Archbishop Nienstedt Leaving Minnesota For A Michigan Diocese

MINNEAPOLIS (WCCO) — Archbishop John Nienstedt, who resigned from the Archdiocese of St. Paul and Minneapolis after it was charged with failing to protect children from a priest convicted of child sex abuse, is moving out of Minnesota.

In a bulletin posted by the St. Philip Roman Catholic Church in Battle Creek, Michigan on Jan. 10, church officials say Nienstedt will be serving as an assistant priest at the parish – located in the Diocese of Kalamazoo.

The church says Nienstedt volunteered to temporarily assist the pastor of the parish in light of the pastor’s serious health challenges. Nienstedt took up a temporary residence in Battle Creek on Jan. 6, 2016.

“The Diocese of Kalamazoo is committed to providing safe environments for all people,” the church said. “As is the case for any priest or bishop ministering in the Diocese, Archbishop Emeritus Nienstedt begins his temporary ministry at St. Philip Parish as a priest in good standing, having met the Church’s stringent standards required to attain that status. As such he is welcome in the Diocese of Kalamazoo for the several months that he will be available to offer supplemental sacramental ministry to the people of St. Philip Parish.”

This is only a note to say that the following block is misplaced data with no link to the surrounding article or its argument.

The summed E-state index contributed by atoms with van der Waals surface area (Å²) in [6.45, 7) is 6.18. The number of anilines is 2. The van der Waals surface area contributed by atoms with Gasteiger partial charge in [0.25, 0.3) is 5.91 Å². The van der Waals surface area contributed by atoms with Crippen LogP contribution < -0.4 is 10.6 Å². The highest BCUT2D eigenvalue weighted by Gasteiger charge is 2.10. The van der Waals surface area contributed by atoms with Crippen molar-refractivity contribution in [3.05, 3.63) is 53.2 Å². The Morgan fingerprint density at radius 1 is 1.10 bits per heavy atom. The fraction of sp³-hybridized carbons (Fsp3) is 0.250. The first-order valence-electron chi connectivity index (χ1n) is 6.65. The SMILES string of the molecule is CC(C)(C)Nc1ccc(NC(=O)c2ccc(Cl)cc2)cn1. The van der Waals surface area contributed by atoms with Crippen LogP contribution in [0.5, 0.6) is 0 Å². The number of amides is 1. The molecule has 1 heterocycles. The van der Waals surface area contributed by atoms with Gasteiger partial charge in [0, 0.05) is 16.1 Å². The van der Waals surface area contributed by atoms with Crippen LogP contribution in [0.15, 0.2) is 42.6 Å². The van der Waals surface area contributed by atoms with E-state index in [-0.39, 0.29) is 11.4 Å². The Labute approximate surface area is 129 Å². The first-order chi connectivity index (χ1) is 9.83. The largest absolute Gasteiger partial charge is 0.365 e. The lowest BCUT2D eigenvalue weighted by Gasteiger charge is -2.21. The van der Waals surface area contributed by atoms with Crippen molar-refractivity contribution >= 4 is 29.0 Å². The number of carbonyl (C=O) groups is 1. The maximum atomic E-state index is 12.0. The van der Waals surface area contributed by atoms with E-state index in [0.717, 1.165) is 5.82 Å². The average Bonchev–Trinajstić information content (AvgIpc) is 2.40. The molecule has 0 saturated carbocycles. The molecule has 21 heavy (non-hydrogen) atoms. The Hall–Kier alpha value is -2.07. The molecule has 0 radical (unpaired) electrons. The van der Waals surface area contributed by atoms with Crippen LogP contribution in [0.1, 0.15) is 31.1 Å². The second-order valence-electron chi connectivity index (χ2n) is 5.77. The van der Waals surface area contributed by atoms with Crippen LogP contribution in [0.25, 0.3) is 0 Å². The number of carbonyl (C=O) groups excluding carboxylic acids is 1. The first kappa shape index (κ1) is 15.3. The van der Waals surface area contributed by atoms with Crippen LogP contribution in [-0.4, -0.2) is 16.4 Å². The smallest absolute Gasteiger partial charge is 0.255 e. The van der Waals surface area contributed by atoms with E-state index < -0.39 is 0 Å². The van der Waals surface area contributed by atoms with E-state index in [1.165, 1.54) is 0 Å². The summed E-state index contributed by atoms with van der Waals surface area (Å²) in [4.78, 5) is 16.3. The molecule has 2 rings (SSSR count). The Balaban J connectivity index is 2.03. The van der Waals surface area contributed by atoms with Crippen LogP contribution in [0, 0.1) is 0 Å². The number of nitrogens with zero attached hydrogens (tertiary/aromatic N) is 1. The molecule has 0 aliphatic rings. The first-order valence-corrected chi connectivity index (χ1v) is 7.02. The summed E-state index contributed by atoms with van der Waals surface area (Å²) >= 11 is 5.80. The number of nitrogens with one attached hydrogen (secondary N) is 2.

The director of SNAP, the Survivors Network of those abused by Priests, responded to the news and called it a “stunningly reckless and callous move.”

“A Minnesota Catholic official accused of committing sexual misconduct and concealing child sex crimes will start working in the Kalamazoo diocese,” SNAP director David Clohessy said. “This is an outrage. Kalamazoo church officials are putting young people in harm’s way. It’s just that simple. Shame on Kalamazoo Bishop Paul Bradley, Twin Cities Archbishop Bernard Hebda and on every single Catholic priest, employee and parishioner who silently approves or accepts this dangerous decision without protest.”

While he is no longer Archbishop of the Archdiocese of St. Paul and Minneapolis, Nienstedt is still a bishop and able to perform masses and celebrate sacraments.

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